Will Word-of-Mouth Marketing Survive Covid-19?

I’ve spent many years honing my marketing strategy. I pride myself on effective newsletters, know how to make Facebook ads work in my favor, and am constantly planning my next lead magnet. While there are many marketing channels I have control over, the best kind of marketing is something you can’t buy: word-of-mouth marketing.

If someone needs to take their car into a repair shop and their friend recommends a mechanic, that’s the best advertising the mechanic could ever ask for. We’re probably going to trust our friend’s recommendation more than we trust any amount of research or advertising we encounter on our own. But what happens to word-of-mouth marketing when we aren’t spending as much time with our friends or family?

End of an era?

The COVID-19 pandemic has been a time of extended social distancing. I used to get a lot of recommendations from my friends at the gym — but I certainly haven’t been spending a lot of time at the gym now. We aren’t lingering at coffee shops or eating lunch with our coworkers in break rooms right now. Those casual recommendations people used to give out aren’t so common anymore. So, what can businesses do when the most powerful form of marketing just got harder to tap into?

Personally, I don’t think word-of-mouth marketing has completely disappeared. As business owners, we need to pay more attention to where our best recommendations come from. For example, have you checked in on your influencers recently?

How’s your network doing?

I’m not talking about social media influencers — though if you have those, that’s a whole different conversation. These are the people I call “joint ventures.” For me, these are people who sell phone systems, copiers, or internet circuits. They sell something tangentially related to my business, and their clients are likely to need data security services. Software developers are some of my best joint ventures. If someone needs new software, they certainly will need help protecting that data.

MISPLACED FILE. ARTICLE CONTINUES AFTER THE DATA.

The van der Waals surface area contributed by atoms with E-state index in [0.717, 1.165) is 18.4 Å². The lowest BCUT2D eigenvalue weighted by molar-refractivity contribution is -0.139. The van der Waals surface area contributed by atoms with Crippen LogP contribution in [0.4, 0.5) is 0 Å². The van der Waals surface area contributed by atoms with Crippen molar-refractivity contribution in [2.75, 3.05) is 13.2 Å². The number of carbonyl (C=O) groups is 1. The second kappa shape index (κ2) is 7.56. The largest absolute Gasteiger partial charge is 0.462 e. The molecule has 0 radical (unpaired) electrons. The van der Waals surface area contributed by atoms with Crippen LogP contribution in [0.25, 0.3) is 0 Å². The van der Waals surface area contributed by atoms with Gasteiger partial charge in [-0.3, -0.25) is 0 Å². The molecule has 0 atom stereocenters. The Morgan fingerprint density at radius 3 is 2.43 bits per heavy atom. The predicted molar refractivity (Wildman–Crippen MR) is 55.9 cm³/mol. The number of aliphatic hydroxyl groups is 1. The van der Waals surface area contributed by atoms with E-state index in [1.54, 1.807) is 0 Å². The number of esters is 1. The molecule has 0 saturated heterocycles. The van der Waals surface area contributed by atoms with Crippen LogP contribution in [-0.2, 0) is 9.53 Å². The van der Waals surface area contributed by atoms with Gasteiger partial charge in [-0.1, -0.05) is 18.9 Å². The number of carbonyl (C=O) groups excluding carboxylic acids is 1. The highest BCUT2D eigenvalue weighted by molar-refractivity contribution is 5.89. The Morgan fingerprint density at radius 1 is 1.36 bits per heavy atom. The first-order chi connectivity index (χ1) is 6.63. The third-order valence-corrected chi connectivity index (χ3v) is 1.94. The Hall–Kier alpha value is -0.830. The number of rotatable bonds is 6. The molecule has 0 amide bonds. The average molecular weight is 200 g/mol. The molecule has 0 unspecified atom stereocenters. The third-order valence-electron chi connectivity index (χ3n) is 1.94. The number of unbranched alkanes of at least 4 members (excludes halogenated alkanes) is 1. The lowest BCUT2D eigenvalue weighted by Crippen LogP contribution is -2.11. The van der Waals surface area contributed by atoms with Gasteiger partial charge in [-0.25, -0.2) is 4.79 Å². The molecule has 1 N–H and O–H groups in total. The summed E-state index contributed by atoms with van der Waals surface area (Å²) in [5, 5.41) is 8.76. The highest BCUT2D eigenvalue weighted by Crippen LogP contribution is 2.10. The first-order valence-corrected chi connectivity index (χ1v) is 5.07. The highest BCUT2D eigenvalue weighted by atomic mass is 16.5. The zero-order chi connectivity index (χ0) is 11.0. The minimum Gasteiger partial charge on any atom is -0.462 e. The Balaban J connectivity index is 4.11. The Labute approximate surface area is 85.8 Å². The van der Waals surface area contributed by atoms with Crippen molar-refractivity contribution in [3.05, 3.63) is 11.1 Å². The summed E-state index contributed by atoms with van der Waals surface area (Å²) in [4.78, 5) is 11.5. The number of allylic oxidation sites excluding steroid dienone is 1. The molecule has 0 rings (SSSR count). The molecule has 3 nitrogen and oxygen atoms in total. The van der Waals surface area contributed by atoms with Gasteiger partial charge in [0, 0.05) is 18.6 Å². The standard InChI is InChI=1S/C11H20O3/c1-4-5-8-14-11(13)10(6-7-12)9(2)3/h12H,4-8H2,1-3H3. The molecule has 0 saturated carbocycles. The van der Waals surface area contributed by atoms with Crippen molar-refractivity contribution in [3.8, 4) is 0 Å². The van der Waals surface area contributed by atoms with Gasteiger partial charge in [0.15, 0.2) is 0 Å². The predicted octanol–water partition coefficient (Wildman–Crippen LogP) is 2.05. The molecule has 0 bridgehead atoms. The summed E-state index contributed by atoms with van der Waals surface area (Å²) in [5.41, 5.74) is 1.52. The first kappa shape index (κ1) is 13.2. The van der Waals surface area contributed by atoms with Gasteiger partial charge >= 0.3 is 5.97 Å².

These people recommend me to their customers, and in turn, I recommend them to mine. It’s a mutually beneficial relationship. You need to have good relationships with your joint ventures and keep this network tight. I have a recurring notification on my calendar to remind me to call my joint ventures once a month and get lunch. I also send them newsletters and emails to stay top of mind with them. You need to nurture those relationships.

Staying in touch with your network isn’t the only way you can improve your word-of-mouth marketing. A lot of the recommendations we get from friends and family come from the digital space. This means you need to get serious about your digital marketing strategies. Here are three things you need to be doing to thrive in the digital space:

1. Offer premium content.

The internet is a crowded place. Anyone with a keyboard and a Wi-Fi connection can start a blog. There’s a lot of content online and, to put it nicely, most of it isn’t great. In digital marketing, prospects will form their opinion of you based on the quality of the content you offer. Is your blog full of useful resources, or is it all recycled clickbait? Are there typos in your Facebook ads? Are your email headlines so weak that they get sent straight to spam?